Have you ever found yourself feeling like “social” media is actually the complete opposite? Not only does the content on it often cause depression and anxiety, but there’s a plethora of fake news, data leaks, and advertisers clamoring for attention. The EU’s GDPR is making things more complicated all around, and people are starting to realize the value of their data.
Social media is in a tight spot. Major platforms are struggling to retain their younger audiences, and advertisers are wasting budgets thanks to Gen-Z’s intolerance for ads (82 percent of them skip ads, and more than half use ad blockers).
What was once everyone’s favorite pastime has become tarnished, cluttered, noisy, and just a little antisocial. Several blockchain companies are looking to tackle the problem. (In fact, tons of wannabe Facebooks and Instagrams are cropping up like weeds).
The platform that will rise to the top in the blockchain social media race remains to be seen. But whichever one does, it should have the ability to change social media in the following ways:
Fix the Ad Issue
We’ve heard about this problem a few times, as well as how blockchain can fix the broken advertising space. Any social media platform hoping to emerge victorious in Web 3.0 will need to provide a solution in which users can control how much – or how little – advertising they see.
Advertisers shouldn’t have to waste money being switched off by content blockers. And they won’t fall victim to advertising fraud that costs the industry billions of dollars every year. Users also won’t have to grind their teeth filtering through swathes of content they don’t want to see – and they’ll get rewarded for watching ads if they want to.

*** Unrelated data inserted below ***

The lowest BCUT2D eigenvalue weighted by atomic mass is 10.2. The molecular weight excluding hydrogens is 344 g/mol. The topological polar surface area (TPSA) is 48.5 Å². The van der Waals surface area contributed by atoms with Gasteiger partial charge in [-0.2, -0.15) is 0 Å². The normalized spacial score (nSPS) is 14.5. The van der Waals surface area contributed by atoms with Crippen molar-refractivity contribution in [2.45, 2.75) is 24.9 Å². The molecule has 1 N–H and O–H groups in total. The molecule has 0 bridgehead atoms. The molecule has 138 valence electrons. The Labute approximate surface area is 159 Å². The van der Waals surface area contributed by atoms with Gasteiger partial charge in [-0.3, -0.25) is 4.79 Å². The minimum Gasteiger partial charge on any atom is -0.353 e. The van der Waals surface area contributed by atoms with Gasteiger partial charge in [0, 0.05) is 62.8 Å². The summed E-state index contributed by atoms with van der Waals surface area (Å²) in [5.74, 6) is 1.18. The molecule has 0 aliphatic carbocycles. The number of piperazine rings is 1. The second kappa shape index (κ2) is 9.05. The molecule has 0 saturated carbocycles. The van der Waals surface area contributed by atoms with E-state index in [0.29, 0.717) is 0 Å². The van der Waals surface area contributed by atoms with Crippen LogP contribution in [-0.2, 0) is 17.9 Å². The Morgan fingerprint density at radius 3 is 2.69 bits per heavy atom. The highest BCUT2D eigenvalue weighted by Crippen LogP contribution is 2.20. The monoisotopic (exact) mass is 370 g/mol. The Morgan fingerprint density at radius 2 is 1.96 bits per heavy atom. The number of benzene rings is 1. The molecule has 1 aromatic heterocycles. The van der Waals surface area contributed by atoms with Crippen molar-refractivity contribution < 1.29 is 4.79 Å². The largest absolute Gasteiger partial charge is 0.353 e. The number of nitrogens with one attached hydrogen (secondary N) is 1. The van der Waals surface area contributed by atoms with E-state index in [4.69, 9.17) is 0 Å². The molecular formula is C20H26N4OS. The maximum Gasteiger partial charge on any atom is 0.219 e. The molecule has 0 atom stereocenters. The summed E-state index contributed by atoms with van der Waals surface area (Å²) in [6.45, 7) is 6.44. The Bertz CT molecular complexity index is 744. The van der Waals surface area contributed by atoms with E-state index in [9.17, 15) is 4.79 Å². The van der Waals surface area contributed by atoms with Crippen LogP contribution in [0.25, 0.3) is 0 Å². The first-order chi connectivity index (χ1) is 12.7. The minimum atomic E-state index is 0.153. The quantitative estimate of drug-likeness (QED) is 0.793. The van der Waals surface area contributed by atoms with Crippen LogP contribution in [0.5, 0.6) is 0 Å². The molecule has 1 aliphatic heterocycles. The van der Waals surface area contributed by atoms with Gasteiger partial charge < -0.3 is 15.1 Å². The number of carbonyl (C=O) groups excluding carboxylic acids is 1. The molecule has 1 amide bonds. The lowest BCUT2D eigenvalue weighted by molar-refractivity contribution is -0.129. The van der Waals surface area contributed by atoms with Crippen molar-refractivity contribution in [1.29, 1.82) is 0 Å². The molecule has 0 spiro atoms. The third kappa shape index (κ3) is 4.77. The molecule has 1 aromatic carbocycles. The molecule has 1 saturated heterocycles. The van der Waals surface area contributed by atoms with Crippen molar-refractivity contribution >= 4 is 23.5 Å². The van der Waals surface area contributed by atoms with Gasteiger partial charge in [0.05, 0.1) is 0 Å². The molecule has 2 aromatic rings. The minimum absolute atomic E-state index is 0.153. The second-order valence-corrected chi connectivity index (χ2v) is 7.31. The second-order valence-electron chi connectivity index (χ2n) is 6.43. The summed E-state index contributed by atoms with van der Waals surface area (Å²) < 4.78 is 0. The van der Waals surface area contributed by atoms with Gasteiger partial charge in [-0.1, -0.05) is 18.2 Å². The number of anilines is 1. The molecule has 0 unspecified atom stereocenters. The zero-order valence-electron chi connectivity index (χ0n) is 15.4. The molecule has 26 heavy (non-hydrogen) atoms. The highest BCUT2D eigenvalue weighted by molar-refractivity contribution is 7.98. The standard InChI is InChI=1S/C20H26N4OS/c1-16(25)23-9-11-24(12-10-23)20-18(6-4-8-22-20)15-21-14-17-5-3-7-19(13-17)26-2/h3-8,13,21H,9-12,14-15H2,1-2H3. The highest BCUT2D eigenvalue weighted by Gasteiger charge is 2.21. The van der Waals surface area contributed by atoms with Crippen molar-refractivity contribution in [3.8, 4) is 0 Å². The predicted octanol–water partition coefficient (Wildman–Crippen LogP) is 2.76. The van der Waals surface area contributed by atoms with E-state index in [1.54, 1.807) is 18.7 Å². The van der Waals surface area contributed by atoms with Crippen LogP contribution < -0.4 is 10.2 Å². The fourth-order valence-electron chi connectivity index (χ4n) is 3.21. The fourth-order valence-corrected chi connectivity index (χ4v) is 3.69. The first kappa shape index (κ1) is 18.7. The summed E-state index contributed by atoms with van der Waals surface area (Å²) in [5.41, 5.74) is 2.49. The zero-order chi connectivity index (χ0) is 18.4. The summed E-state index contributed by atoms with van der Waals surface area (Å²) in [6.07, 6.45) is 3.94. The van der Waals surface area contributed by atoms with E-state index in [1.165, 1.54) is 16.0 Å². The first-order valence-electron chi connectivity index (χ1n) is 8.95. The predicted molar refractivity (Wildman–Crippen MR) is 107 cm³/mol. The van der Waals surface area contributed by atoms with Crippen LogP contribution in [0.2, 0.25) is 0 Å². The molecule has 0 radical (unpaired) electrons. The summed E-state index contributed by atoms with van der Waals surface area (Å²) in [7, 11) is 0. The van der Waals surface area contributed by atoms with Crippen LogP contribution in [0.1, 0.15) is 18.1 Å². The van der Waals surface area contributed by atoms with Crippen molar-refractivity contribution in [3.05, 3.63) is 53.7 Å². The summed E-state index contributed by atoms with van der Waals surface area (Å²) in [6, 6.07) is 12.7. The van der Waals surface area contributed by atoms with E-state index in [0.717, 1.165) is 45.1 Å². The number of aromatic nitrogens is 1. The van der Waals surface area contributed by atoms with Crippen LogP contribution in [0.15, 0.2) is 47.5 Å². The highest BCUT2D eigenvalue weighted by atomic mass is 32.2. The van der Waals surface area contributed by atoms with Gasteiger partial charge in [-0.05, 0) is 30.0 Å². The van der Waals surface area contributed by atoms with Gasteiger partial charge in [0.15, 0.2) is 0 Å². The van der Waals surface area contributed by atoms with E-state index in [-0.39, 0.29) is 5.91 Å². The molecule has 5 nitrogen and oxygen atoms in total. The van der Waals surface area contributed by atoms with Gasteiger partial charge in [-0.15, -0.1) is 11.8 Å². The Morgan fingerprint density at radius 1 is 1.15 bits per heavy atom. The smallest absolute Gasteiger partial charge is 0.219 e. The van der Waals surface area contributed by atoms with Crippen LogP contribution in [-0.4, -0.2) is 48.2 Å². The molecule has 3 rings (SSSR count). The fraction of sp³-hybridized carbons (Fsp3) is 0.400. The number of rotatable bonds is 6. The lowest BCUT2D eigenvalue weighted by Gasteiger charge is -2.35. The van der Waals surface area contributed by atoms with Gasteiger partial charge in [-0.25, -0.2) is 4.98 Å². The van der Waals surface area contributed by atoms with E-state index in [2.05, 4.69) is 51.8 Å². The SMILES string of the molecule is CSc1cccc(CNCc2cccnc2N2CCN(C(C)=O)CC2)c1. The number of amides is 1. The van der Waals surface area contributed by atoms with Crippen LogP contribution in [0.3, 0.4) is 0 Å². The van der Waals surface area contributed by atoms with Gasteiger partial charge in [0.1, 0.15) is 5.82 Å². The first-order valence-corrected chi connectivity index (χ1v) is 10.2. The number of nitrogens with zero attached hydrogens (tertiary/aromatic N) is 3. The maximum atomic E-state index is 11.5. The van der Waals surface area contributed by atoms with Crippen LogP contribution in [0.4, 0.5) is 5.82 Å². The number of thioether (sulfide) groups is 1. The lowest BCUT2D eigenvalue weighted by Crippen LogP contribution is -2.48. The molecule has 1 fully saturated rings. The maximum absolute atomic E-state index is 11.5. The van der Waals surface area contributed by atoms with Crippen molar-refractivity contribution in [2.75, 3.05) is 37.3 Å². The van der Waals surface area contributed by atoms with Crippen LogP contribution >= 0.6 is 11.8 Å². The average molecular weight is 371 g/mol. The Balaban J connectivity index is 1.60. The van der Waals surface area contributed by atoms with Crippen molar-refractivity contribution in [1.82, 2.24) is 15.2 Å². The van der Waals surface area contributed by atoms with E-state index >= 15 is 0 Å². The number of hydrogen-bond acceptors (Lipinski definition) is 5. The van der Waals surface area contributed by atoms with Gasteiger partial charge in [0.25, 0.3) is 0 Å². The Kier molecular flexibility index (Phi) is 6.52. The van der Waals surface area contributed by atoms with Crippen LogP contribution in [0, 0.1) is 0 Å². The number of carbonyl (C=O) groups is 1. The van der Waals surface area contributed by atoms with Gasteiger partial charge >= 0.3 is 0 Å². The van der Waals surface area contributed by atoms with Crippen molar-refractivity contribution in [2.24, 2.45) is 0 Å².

Says Melanie Mohr, CEO and Founder of yeay, “Younger audiences want a hyper-personalized experience but not at the expense of privacy. We created a social space where people can have instant and autonomous relationships with the brands they love, collaboratively create cool content – and get rewarded for doing so. There is no overload of adverts – only authentic user-generated content by teens for teens.”
Give Users Their Privacy Back
One of the blockchain’s greatest qualities is that it can give people back their privacy and anonymity. Networks like Sapien and Minds allow users to be anonymous if they want to be. They can’t be tracked, traced or censored. In countries where censorship is an issue, such as China, Turkey, or North Korea, social networks are often blocked. Decentralized platforms like these ensure that no one can block access to content.
Rewarding Artists for Quality Content
In many cases, content creators see very little compensation for the hard work they put in. Networks like YouTube only pay out when view numbers are huge, and even then, the end content creators see very little. Platforms like Verasity cut out the middlemen and ensure that for every like and view, the creator is rewarded instantly through smart contracts.
Sapien and Minds also ensure that content is rewarded based on its popularity. So instead of just likes and views, people get actual compensation, incentivizing them to create higher-quality content.
Fighting Fake News
Getting users to rate content is one way of weeding out poor quality, but it may not prevent fake news. Other platforms are taking an even more proactive approach using the blockchain’s ability to verify data sources and content authenticity. Prover, for example, is built on the Ethereum blockchain to verify content creators and kick fake news to the curb.
Blockchain technology is changing social media for the better and has the potential to free the space from many of its current woes. As Mohr affirms, “Make no mistake that blockchain is going to make an impact and it has so much potential as a force for good. It can help to reverse some of the negative effects of social technology – particularly when it comes to issues around privacy, control and the commercialization of people’s data.”